But gravity thereafter rapidly decreased in relative strength so that today at the atomic scale it is 2 x 10-39 weaker than the electrical force between a proton and an electron (according to one recent theory, gravity remained strong until about 10-19 seconds). However, since the forces between protons (positive) and electrons (negative) are neutralized (balanced) in ordinary matter, the now much weaker gravitational force is the primary one that persists and acts to hold together collective macro-matter (at scales larger than atoms, specifically those bodies at rest or in motion subject to and described by Newton's Laws; includes those aspects of movements of planets, stars, and galaxies that can be treated non-relativistically). And gravity has the fortunate property of acting over very long distances (decreasing as the inverse square law: 1/r2). Although we think of gravity as the most pervasive force acting within the Universe, there is growing evidence that some form of gravity-like force also resides within an atom's nucleus but extends its effects over very short (atomic scale) distances.

The non-gravity forces that separated from the gravitational force are described by the still developing Grand Unified Theory or GUT, which seeks to explain how they co-existed. The GUT itself is a subset of the Theory of Everything (TOE) which, when it is finally worked out, will specify a single force or condition (or, metaphysically, a state of Being) that describes the situation at the very inception of the Universe. Thus, TOE unites the gravity field with the quantum fields associated with the other forces that emerged as separate entities almost instantaneously at the start of the Big Bang. The TOE speculates on what may have existed or happened prior to the Big Bang, based on both quantum principles and belief that some other type of [pre-Bang] physics yet to be developed governed the pre-Universe void. At the Planck time, the four united fundamental forces make up the Unified Epoch. The flow chart below specifies the major components of each of the forces as they are assumed to exist after the first minute of the Big Bang; the arrows proceed timewise to more fundamental states at the very beginning. When unified at the outset of the Big Bang, they are presumed to exist in a state shown by the ?, whose nature and properties are still being explored theoretically; at present this condition cannot be produced experimentally because of the huge energies (way beyond present capabilities in laboratories) involved; note that the involvement of Inflation is not considered.

The four fundamental forces and their interactions; taken from an article by Stephen Weinberg in the November 1998 issue of Scientific American.

The history of these forces during the first second of the Big Bang is discussed in more detail later on this page.

One model, now gaining some favor, based on Superstring theory (discussed near the bottom of this page) contends that at the first moment of the Big Bang (at the 10-43 sec arbitrary starting point), the Universe-to-be consisted of 10 dimensions. As the process of the Universe's birth starts, six of those dimensions collapse (but presently exist on microscales as small as 10-32 centimeters) and the remaining four (three spatial; one time) enlarged to the Universe of today.

The behavior of these forces in the earliest moments of the Big Bang was critical to the construction and development of the Universe as we perceive it today. Gravity in particular controls the ultimate fate of the Universe's expansion (see below) and formation of stars and galactic clusters. (According to Einsteinian Relativity, gravity, which we intuitively perceive as attractive forces between masses, is a fundamental geometric property of spacetime that depends closely on the curvature of space, such that concentrations of matter can "bend" space itself; Einstein and others have predicted the existence of gravitational waves that interact with matter; see the Preface for additional treatment). For all its importance, it is surprising that gravity is by far the weakest of the four primary forces. Its role in keeping macro-matter together and controlling how celestial bodies maintain their orbits is just that it becomes the strong, action-at-a-distance force left whenever the other forces are electrically neutral and have influence only out to very short distances.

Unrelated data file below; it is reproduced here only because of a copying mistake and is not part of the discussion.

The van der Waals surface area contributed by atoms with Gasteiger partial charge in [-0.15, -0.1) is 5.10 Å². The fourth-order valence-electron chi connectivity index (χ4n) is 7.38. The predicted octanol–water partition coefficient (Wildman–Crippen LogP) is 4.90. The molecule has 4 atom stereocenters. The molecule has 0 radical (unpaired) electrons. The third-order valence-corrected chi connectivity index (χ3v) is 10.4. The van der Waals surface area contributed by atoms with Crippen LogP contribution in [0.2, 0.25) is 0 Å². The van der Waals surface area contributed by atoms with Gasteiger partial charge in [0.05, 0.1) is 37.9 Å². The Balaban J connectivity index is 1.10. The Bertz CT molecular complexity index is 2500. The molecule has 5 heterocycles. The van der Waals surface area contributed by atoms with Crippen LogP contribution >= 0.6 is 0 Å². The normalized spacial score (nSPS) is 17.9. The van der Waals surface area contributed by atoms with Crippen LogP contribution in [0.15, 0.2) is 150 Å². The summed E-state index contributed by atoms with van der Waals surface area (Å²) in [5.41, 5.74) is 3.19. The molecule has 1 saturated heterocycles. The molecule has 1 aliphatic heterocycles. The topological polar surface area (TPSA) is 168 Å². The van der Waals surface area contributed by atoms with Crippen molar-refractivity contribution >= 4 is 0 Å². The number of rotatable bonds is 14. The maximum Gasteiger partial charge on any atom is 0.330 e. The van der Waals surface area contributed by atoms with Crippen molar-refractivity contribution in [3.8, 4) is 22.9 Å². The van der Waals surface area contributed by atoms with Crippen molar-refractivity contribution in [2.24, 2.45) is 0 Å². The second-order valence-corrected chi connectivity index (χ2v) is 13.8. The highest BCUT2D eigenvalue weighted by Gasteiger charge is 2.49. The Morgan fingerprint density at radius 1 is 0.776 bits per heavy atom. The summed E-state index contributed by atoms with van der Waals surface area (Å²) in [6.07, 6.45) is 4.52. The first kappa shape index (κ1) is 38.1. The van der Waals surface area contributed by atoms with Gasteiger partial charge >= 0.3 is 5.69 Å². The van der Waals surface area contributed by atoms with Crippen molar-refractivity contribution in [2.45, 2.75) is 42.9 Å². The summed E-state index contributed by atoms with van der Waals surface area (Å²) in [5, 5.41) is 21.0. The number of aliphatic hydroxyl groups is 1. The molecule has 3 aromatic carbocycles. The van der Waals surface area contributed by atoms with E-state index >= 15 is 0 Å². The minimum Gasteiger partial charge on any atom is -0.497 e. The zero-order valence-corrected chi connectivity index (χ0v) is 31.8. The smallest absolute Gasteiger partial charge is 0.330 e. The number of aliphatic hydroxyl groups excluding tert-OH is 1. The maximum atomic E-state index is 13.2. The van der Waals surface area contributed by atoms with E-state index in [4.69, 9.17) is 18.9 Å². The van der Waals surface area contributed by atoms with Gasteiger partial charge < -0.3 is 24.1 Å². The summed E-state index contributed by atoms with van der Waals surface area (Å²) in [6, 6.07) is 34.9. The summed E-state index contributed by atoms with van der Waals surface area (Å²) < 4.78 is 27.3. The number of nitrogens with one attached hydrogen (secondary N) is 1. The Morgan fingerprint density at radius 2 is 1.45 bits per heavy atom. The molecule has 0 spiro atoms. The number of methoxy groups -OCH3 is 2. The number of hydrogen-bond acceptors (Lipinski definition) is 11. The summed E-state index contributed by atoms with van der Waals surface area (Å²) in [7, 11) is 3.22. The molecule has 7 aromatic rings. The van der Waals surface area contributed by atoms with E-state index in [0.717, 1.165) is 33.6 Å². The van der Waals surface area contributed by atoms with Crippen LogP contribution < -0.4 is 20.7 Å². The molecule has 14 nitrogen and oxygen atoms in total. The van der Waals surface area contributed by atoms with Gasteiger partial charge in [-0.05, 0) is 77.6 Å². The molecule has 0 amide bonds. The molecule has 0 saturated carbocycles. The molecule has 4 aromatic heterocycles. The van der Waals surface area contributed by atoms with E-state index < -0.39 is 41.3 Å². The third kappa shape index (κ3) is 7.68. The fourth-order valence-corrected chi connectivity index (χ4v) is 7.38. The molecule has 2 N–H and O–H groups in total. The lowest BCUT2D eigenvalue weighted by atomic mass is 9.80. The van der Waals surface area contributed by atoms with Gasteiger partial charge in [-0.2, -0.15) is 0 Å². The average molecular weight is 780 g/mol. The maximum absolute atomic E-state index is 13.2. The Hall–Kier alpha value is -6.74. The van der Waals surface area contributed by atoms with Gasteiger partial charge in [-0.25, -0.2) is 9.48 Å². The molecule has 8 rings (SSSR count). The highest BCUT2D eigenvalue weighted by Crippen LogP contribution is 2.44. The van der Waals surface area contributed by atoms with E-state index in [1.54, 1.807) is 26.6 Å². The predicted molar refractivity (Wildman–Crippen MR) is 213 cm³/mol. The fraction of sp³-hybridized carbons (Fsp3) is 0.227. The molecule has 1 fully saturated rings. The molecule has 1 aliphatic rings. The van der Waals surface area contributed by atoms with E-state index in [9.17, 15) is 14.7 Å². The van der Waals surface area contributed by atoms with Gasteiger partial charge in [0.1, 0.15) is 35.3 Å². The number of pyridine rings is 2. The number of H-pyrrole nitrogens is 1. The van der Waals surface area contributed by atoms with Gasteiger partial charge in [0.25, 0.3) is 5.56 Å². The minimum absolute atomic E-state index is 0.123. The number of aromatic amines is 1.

The Inflationary Hot Big Bang Stage

The first fundamental change during the Big Bang is known as the GUT transition, occuring at 10-36 seconds, when the strong and electroweak forces began to separate. Between 10-36 and 10-33 sec (a minuscule but vital interval of time - about a billionth of a trillionth of a trillionth earth seconds - referred to as the Inflationary Stage), there is evidence of a critical mechanism that explains certain fundamental properties of the Universe. Inflation was first proposed by Alan Guth, then at Princeton University (now, at MIT), to account for some aspects of the Universe's growth [see below] that faced serious difficulties in the Standard Model. This has come to be known as the Inflationary Model for the Big Bang. The Inflation theory holds that the nascent and still minute Universe underwent a major phase transition (probably thermodynamic; water is a commonly cited example of such transition, as when it goes from liquid to solid [ice] or liquid to gas [steam]) in which repulsion forces caused a huge exponential increase in the rate of expansion of space. In fact, during the Inflation stage, the Special Relativity restriction which states that nothing can move faster than the speed of light was violated such that whatever was released during the Big Bang drew apart at rates greater than light speed. Through this brief moment of Inflation the micro-Universe grew from an infinitesimal size estimated to be about 10-28 meters (but still potentially containing all the matter and energy [extremely dense] that was to become the Universe as it is now) to that of a grapefruit or perhaps even a pumpkin (an upper size limit is given as a meter). This is an expansion factor that has not yet been agreed upon by cosmologists. A commonly cited value is 1078, but estimates in the literature for the growth in this minute span of inflation range from about 1030 to as high as 1090. To get a sense of the effect of such a factor, consider this analogy: the expansion is equivalent to increasing the size of the proton (~10-13 cm) to roughly the size of a sphere 10,000,000 times the Solar System's diameter (arbitrarily, taken as the distance from the Sun to the far orbital position of Pluto, or ~5.9 x 109 km).